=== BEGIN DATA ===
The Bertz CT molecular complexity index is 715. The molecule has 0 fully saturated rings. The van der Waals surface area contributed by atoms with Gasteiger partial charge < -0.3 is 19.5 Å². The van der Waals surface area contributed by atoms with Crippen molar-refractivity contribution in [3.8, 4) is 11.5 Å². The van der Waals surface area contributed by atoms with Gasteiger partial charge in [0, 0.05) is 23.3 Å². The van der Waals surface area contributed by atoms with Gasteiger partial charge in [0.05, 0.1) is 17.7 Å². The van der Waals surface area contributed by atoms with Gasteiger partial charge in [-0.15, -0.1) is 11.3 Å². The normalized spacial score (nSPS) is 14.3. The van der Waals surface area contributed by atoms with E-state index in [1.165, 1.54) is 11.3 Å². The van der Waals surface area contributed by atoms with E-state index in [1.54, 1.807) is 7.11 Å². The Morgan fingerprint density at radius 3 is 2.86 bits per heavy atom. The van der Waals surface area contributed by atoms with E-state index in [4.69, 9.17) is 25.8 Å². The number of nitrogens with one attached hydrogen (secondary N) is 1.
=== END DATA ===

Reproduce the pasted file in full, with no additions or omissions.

The Bertz CT molecular complexity index is 715. The molecule has 0 fully saturated rings. The van der Waals surface area contributed by atoms with Gasteiger partial charge < -0.3 is 19.5 Å². The van der Waals surface area contributed by atoms with Crippen molar-refractivity contribution in [3.8, 4) is 11.5 Å². The van der Waals surface area contributed by atoms with Gasteiger partial charge in [0, 0.05) is 23.3 Å². The van der Waals surface area contributed by atoms with Gasteiger partial charge in [0.05, 0.1) is 17.7 Å². The van der Waals surface area contributed by atoms with Gasteiger partial charge in [-0.15, -0.1) is 11.3 Å². The normalized spacial score (nSPS) is 14.3. The van der Waals surface area contributed by atoms with E-state index in [1.165, 1.54) is 11.3 Å². The van der Waals surface area contributed by atoms with E-state index in [1.54, 1.807) is 7.11 Å². The Morgan fingerprint density at radius 3 is 2.86 bits per heavy atom. The van der Waals surface area contributed by atoms with E-state index in [4.69, 9.17) is 25.8 Å². The number of nitrogens with one attached hydrogen (secondary N) is 1.